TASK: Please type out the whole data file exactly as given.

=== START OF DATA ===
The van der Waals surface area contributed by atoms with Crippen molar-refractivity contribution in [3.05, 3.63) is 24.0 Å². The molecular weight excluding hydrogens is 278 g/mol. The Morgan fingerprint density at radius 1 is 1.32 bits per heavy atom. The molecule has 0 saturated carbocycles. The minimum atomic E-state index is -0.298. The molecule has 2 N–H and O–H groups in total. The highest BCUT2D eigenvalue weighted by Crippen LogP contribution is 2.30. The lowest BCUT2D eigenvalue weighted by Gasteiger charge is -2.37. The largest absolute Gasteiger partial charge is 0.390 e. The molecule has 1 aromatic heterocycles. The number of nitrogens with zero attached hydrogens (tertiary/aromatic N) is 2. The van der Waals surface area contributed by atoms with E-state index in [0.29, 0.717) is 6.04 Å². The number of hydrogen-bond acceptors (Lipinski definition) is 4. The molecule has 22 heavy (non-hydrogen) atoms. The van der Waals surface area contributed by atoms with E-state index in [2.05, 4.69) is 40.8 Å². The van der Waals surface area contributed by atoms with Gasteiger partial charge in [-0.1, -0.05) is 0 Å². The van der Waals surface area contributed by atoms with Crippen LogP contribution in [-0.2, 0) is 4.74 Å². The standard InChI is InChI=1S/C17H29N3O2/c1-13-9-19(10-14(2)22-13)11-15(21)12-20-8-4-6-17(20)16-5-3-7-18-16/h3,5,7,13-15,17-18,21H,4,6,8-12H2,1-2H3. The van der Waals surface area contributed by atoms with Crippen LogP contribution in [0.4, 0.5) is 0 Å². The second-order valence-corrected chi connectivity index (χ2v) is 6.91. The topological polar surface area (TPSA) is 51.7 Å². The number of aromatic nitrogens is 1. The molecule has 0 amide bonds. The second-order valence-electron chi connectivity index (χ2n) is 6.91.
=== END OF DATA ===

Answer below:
The van der Waals surface area contributed by atoms with Crippen molar-refractivity contribution in [3.05, 3.63) is 24.0 Å². The molecular weight excluding hydrogens is 278 g/mol. The Morgan fingerprint density at radius 1 is 1.32 bits per heavy atom. The molecule has 0 saturated carbocycles. The minimum atomic E-state index is -0.298. The molecule has 2 N–H and O–H groups in total. The highest BCUT2D eigenvalue weighted by Crippen LogP contribution is 2.30. The lowest BCUT2D eigenvalue weighted by Gasteiger charge is -2.37. The largest absolute Gasteiger partial charge is 0.390 e. The molecule has 1 aromatic heterocycles. The number of nitrogens with zero attached hydrogens (tertiary/aromatic N) is 2. The van der Waals surface area contributed by atoms with E-state index in [0.29, 0.717) is 6.04 Å². The number of hydrogen-bond acceptors (Lipinski definition) is 4. The molecule has 22 heavy (non-hydrogen) atoms. The van der Waals surface area contributed by atoms with E-state index in [2.05, 4.69) is 40.8 Å². The van der Waals surface area contributed by atoms with Gasteiger partial charge in [-0.1, -0.05) is 0 Å². The van der Waals surface area contributed by atoms with Crippen LogP contribution in [-0.2, 0) is 4.74 Å². The standard InChI is InChI=1S/C17H29N3O2/c1-13-9-19(10-14(2)22-13)11-15(21)12-20-8-4-6-17(20)16-5-3-7-18-16/h3,5,7,13-15,17-18,21H,4,6,8-12H2,1-2H3. The van der Waals surface area contributed by atoms with Crippen LogP contribution in [0.4, 0.5) is 0 Å². The second-order valence-corrected chi connectivity index (χ2v) is 6.91. The topological polar surface area (TPSA) is 51.7 Å². The number of aromatic nitrogens is 1. The molecule has 0 amide bonds. The second-order valence-electron chi connectivity index (χ2n) is 6.91.